The serenity prayer was actually written by a guy named Reinhold Niebuhr who lived from 1892 to 1971. It is a bit longer than the prayer we often refer to. I have included the entire prayer here for you to read, though the part I will refer to is the beginning. When I looked it up I had no idea it had more to it than the usual sentence we are all so used to hearing.
“God grant me the serenity
to accept the things I cannot change;
courage to change the things I can;
and wisdom to know the difference.
Living one day at a time;
enjoying one moment at a time;
accepting hardships as the pathway to peace;
taking, as He did, this sinful world
as it is, not as I would have it;
trusting that He will make all things right
if I surrender to His Will;
that I may be reasonably happy in this life
and supremely happy with Him
forever in the next.
I cannot tell you how many times I have heard or even said the first part of this in my life. Yet, I have never stopped to think what exactly serenity is? It is the state of being calm, untroubled or peace of mind and composure. “God grant me the peace of mind to accept the things I cannot change…”
This is the part I have been hung up on lately. Accepting what I cannot change. I have done a lot of grieving lately. Things I will not have in this life that others will. A family, children, grandchildren, husband, even siblings, sister in law, nephews or nieces, mom and dad….my life does not and will not look like what the world defines as what our lives “should” look like.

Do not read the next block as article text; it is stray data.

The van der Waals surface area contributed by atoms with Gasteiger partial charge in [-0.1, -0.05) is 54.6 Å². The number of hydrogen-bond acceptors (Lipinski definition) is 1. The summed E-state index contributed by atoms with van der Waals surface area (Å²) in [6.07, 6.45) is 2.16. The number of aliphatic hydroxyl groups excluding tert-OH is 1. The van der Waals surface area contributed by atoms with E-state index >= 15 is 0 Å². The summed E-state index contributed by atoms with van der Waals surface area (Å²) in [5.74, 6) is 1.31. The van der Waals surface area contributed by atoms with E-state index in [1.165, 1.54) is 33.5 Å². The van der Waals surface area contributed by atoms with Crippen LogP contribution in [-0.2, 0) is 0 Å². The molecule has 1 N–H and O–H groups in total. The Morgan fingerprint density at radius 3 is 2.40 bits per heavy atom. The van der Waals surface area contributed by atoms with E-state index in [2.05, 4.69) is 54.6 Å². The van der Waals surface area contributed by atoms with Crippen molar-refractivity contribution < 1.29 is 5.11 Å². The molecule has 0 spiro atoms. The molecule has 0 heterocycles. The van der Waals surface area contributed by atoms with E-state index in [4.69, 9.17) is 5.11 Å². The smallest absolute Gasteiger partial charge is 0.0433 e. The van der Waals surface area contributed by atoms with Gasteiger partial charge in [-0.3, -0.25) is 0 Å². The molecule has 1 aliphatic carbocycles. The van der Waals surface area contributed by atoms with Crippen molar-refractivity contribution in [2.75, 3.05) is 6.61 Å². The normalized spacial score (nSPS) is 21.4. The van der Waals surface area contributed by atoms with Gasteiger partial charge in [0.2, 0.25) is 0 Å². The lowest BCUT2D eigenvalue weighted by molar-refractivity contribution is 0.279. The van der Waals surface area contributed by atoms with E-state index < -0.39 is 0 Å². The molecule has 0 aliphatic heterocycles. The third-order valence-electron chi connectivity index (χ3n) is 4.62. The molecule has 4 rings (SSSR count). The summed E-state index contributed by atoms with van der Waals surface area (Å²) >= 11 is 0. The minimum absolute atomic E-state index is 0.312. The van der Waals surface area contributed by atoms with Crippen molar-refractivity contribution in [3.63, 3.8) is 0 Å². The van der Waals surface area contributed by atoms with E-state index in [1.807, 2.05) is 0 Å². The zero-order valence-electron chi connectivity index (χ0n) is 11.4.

That every woman will be a wife and mother and eventually a grandmother. That every sister will always have a brother and eventually a sister in law and nieces and nephews. That if you grew up with a mom and dad you will have them until they die. No, my life will never be like that.
I was blaming myself for it the other day in a therapy session. “If I never spoke up about what happened to me…” That is where my therapist stopped me and said, “What? What exactly would have happened?”
He was right. I was in terrible physical pain and having serious medical problems, some of which I still have until my trauma is worked through from sexual assault. If I continued to stuff it down I would never get better. I would probably be in a bed somewhere I would be so unable to function physically. I still wouldn’t be married and I would be in toxic relationships.
We can’t change what happened. We can accept what happened, as horrific as it was, so that we can move forward with healing. Ask God for the courage to change the outcome of our lives from ashes into beauty and work on changing what we can; which is healing the trauma. Continuing to ask God for the wisdom to know the difference between what we can and cannot change about our lives.
I cannot change the fact I will never have children or that my family is not healthy for me so I am alone right now. God can help me grieve through it. He can help me have the wisdom to know my life is going to look different than the “normal” people in the world and church tell me it should be.
It is not easy. In fact, it is another incredibly hard thing about this journey, but God in His grace continues to be there for me and He’s there for you too.
What do you need to accept that you cannot change?
God grant me the serenity to accept the things I cannot change; courage to change the things I can; and wisdom to know the difference. Heal all of my trauma so I can become more of the person You made me to be. May You receive the glory for it all.
© 2019 Susan M. Clabaugh. All Rights Reserved.